Experiential Curriculum TheoryThe experiential influence on curriculum in America can be traced back to the 19th century and is most notably associated with proponents that include Rousseau, Dewey, and Evers. The primary focus of experiential education was to include within the general curriculum an element of individual development that was arguably missing from the more traditional approach that focused specifically on intellectual and social development. The process to infuse curriculum that included material that addressed individual development proved difficult and ultimately centered on an attempt to include activities and experiences that students showed an elevated interest in (Posner, 2004).
Ives and Obenchain (2006), while conducting research on the effects that experiential education had on higher order thinking in secondary schools, established three critical elements that experiential education-based curriculum should adhere to,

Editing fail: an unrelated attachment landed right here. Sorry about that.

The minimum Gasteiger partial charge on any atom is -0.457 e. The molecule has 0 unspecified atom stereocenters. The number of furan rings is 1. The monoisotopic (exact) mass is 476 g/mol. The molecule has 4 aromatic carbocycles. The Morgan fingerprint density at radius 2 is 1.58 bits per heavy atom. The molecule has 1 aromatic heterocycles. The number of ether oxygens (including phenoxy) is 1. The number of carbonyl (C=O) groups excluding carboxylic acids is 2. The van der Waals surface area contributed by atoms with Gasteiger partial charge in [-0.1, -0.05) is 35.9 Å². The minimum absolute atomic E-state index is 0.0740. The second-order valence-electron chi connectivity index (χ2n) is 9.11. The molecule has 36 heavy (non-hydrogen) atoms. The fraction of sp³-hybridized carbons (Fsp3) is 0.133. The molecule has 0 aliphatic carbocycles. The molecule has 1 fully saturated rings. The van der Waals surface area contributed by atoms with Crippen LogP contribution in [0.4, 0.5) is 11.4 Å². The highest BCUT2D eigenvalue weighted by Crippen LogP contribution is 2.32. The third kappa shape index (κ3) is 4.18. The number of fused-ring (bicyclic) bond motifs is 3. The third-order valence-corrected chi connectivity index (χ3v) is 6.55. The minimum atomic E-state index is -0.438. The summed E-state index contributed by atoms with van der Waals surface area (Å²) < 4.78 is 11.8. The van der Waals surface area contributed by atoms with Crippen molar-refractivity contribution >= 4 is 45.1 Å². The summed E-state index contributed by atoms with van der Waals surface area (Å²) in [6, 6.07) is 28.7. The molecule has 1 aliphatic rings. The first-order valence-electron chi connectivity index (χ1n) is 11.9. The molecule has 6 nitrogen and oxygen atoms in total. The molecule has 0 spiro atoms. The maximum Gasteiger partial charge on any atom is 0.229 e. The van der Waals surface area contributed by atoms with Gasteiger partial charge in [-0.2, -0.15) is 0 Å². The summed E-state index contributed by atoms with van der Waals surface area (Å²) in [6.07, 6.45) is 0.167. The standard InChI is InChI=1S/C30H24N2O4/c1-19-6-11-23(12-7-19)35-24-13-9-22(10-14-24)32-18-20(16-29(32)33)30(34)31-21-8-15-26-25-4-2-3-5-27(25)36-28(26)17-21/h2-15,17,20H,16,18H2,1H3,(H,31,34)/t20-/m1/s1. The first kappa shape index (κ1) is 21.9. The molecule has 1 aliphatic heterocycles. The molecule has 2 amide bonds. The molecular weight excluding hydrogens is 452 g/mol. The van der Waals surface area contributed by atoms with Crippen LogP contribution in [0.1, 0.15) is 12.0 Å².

First, learning should include opportunities for student-direction. Second, learning through EE [Experiential Education] includes curriculum connections to the real world. Critical reflection is the third essential element of EE and permeates every aspect of an EE program... an internalized inquiry process (p.65).Richard Gibboney (2006) argued in a reflective article about the influences of Edward Thorndike versus John Dewey on school reform that theory and ideas proposed by John Dewey have been set aside from curriculum in the 20th century. Ives and Obenchain (2006) mirrored this concern and attributed it to a narrowing of curriculum as lead by the essentialist or back-to-basics movement similarly influenced by the No Child Left Behind Act of 2002. Both authors encourage educators to continue to adhere to experiential theory and attempt to influence curricula to encourage better educational experiences for students.
Ives, B., & Obenchaini, K. (2006). Experiential education in the classroom and academic outcomes: For those who want it all. Journal of Experiential Education, 29(1), 61-67.
Posner, G. (2004). Analyzing the curriculum (3rd Ed.). New York, NY: McGraw Hill.
Gibbony, R. A. (2006, October). Intelligence by Design: Thorndike versus Dewey. Phi Delta Kappan, 88(2), 170-172.